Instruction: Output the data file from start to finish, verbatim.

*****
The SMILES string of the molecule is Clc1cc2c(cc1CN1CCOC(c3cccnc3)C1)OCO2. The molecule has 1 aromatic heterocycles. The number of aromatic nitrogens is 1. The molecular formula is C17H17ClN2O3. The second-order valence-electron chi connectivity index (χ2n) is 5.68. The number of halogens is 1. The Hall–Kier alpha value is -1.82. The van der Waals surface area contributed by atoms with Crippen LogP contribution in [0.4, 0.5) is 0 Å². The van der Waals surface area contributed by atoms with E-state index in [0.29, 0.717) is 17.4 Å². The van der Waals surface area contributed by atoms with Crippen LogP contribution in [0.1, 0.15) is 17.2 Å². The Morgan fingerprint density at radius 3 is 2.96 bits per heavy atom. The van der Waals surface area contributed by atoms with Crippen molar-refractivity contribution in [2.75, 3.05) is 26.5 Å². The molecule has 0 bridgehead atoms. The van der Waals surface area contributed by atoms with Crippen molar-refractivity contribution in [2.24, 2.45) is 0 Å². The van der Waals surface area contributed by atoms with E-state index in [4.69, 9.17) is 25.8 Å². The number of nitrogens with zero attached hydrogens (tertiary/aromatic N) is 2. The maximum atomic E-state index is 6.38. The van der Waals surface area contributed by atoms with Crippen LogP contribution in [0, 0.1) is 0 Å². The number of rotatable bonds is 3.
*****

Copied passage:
The SMILES string of the molecule is Clc1cc2c(cc1CN1CCOC(c3cccnc3)C1)OCO2. The molecule has 1 aromatic heterocycles. The number of aromatic nitrogens is 1. The molecular formula is C17H17ClN2O3. The second-order valence-electron chi connectivity index (χ2n) is 5.68. The number of halogens is 1. The Hall–Kier alpha value is -1.82. The van der Waals surface area contributed by atoms with Crippen LogP contribution in [0.4, 0.5) is 0 Å². The van der Waals surface area contributed by atoms with E-state index in [0.29, 0.717) is 17.4 Å². The van der Waals surface area contributed by atoms with Crippen LogP contribution in [0.1, 0.15) is 17.2 Å². The Morgan fingerprint density at radius 3 is 2.96 bits per heavy atom. The van der Waals surface area contributed by atoms with Crippen molar-refractivity contribution in [2.75, 3.05) is 26.5 Å². The molecule has 0 bridgehead atoms. The van der Waals surface area contributed by atoms with Crippen molar-refractivity contribution in [2.24, 2.45) is 0 Å². The van der Waals surface area contributed by atoms with E-state index in [4.69, 9.17) is 25.8 Å². The number of nitrogens with zero attached hydrogens (tertiary/aromatic N) is 2. The maximum atomic E-state index is 6.38. The van der Waals surface area contributed by atoms with Crippen LogP contribution in [0, 0.1) is 0 Å². The number of rotatable bonds is 3.